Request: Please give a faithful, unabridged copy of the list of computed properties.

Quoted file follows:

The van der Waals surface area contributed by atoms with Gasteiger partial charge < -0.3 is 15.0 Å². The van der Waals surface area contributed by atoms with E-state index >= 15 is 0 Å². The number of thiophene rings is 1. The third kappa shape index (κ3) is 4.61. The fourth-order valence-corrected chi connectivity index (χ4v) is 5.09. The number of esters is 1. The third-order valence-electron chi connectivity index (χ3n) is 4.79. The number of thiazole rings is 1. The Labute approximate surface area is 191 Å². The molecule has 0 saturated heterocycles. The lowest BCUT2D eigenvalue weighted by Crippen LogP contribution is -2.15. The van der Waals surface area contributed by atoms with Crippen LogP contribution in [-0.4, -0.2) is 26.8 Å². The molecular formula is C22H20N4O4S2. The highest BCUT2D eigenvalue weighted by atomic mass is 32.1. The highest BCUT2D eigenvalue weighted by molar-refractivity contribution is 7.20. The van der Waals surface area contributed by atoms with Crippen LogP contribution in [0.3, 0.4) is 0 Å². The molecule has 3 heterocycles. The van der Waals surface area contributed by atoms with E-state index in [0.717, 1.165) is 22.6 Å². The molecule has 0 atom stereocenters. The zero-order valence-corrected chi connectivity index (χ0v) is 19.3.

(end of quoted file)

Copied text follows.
The van der Waals surface area contributed by atoms with Gasteiger partial charge < -0.3 is 15.0 Å². The van der Waals surface area contributed by atoms with E-state index >= 15 is 0 Å². The number of thiophene rings is 1. The third kappa shape index (κ3) is 4.61. The fourth-order valence-corrected chi connectivity index (χ4v) is 5.09. The number of esters is 1. The third-order valence-electron chi connectivity index (χ3n) is 4.79. The number of thiazole rings is 1. The Labute approximate surface area is 191 Å². The molecule has 0 saturated heterocycles. The lowest BCUT2D eigenvalue weighted by Crippen LogP contribution is -2.15. The van der Waals surface area contributed by atoms with Crippen LogP contribution in [-0.4, -0.2) is 26.8 Å². The molecular formula is C22H20N4O4S2. The highest BCUT2D eigenvalue weighted by atomic mass is 32.1. The highest BCUT2D eigenvalue weighted by molar-refractivity contribution is 7.20. The van der Waals surface area contributed by atoms with Crippen LogP contribution in [0.3, 0.4) is 0 Å². The molecule has 3 heterocycles. The van der Waals surface area contributed by atoms with E-state index in [0.717, 1.165) is 22.6 Å². The molecule has 0 atom stereocenters. The zero-order valence-corrected chi connectivity index (χ0v) is 19.3.